Monday, 26 October 2020


Lately I have used more reference images and/or nostalgia in my PETSCII graphics. Perhaps it's easier to judge the success of the image as it is based on something.

But I've also found there's a kind of "digital history consciousness" theme going on. Let's see.

Although Neuromancer came out in 1984, it's unlikely most "kids" heard about cyberpunk until very late 1980s. So in a sense, Max Headroom was way ahead of its time, an "avatar living inside the television set", an image that I knew was cool without knowing really why. The faked computer graphics enabled this 1980s figure to false start the 1990s.

This PETSCII of Max Headroom (AKA Catch the Wave) is the closest I've ever come to simply translating a photograph, although I did use multiple images for reference and not just one. Even then it's quite challenging to fit it into character graphics. The likeness is not 100% spot-on but I did not want to use sunglasses to cover the eyes.

The two-part "comic strip" below was done for the physical Kuti magazine #57. (Go check it here) Apart from my dabblings, the issue features other PETSCII works too. Below is the original export from Marq's PETSCII editor, with a height of two C64 screens. The print/digi-version has slightly different appearance.
Maher's book about Amiga reminded me of the Warhol/Debbie Harry promotional event. I was surprised to learn that Warhol actually dabbled in Amiga graphics even after this promotion. And why not, there was scarcely anything else he could have used at the time.

I initially hoped to do a full spread, with 4 or more panels, with a vague notion of connecting different themes in a 'surreal' or diagrammatic way to this event. But I focused on two images and threw away any surrealism, simply relating the 'historical' event in a somewhat comical way. Did Warhol do a PETSCII after all?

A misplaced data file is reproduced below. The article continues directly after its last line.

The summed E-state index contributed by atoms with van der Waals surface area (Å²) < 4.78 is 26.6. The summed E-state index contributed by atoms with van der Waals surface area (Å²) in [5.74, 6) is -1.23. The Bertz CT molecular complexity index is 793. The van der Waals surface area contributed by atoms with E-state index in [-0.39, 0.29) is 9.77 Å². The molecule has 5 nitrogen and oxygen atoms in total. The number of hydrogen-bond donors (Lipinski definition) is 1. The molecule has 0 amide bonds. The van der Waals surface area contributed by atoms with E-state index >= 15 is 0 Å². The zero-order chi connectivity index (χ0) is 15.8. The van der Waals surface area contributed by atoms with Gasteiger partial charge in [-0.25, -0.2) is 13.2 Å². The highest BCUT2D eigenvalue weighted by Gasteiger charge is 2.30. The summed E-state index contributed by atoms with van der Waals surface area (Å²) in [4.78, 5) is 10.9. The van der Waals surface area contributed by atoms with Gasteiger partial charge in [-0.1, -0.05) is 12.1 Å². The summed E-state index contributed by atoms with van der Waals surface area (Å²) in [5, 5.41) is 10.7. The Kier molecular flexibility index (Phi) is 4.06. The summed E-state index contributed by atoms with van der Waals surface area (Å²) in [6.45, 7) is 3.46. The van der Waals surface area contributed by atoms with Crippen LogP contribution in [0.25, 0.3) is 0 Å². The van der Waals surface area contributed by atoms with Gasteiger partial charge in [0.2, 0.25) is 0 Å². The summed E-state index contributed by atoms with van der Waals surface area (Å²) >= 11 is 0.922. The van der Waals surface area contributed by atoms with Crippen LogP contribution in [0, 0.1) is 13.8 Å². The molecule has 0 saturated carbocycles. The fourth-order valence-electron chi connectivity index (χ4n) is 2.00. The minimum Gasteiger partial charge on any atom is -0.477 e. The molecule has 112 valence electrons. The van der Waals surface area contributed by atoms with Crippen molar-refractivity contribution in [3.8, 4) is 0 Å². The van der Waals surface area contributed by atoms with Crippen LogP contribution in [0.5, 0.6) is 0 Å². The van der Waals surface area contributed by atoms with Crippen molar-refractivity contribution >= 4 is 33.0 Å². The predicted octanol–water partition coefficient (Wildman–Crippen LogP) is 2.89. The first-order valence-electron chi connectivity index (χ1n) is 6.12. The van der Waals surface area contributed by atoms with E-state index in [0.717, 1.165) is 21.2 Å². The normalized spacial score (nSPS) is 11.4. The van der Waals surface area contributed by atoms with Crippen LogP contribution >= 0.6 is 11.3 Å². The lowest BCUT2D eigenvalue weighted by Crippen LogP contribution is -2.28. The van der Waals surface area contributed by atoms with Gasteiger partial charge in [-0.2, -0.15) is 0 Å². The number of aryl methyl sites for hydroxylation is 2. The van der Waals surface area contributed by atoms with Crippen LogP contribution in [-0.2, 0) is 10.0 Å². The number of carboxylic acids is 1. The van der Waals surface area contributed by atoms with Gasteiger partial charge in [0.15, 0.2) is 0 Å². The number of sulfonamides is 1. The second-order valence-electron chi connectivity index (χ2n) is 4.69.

PETSCII Non Stop. This is another recreation, but not from a fake CGI head but a real one. I mean, not from an actor posing as a 3D head. It gets confusing. I occasionally take up on "technical" challenges, such as wireframe graphics with a character set. A still from the famous music video Musique Non Stop served as a starting point for this head.

The result does not probably resemble any one Kraftwerk member but approximates the idea.

Winampscii. Now, the recreation of the Winamp basic theme on C64 is old in itself (there's a few on C64 that actually play something), but I haven't come across one that is full PETSCII.

Thanks for Marq for pointing out the nostalgic winamp skin website and suggesting the Winampscii theme. I did try to make it somewhat more SID-specific. Supposing you have two sound chips (a real possibility), the Dual mode might make sense and in theory a pan-slider could be used.

This was done rather quickly and in hindsight I might have changed a few characters here and there.

And the rest

There's a couple of recent works that do not really fit into the above "digi-conscious" theme.

Advanced Pet Dragons. Although this looks like an "animation" it actually has a couple of code effects, significantly a primitive ray-caster. The material could have been crammed into an animation, too.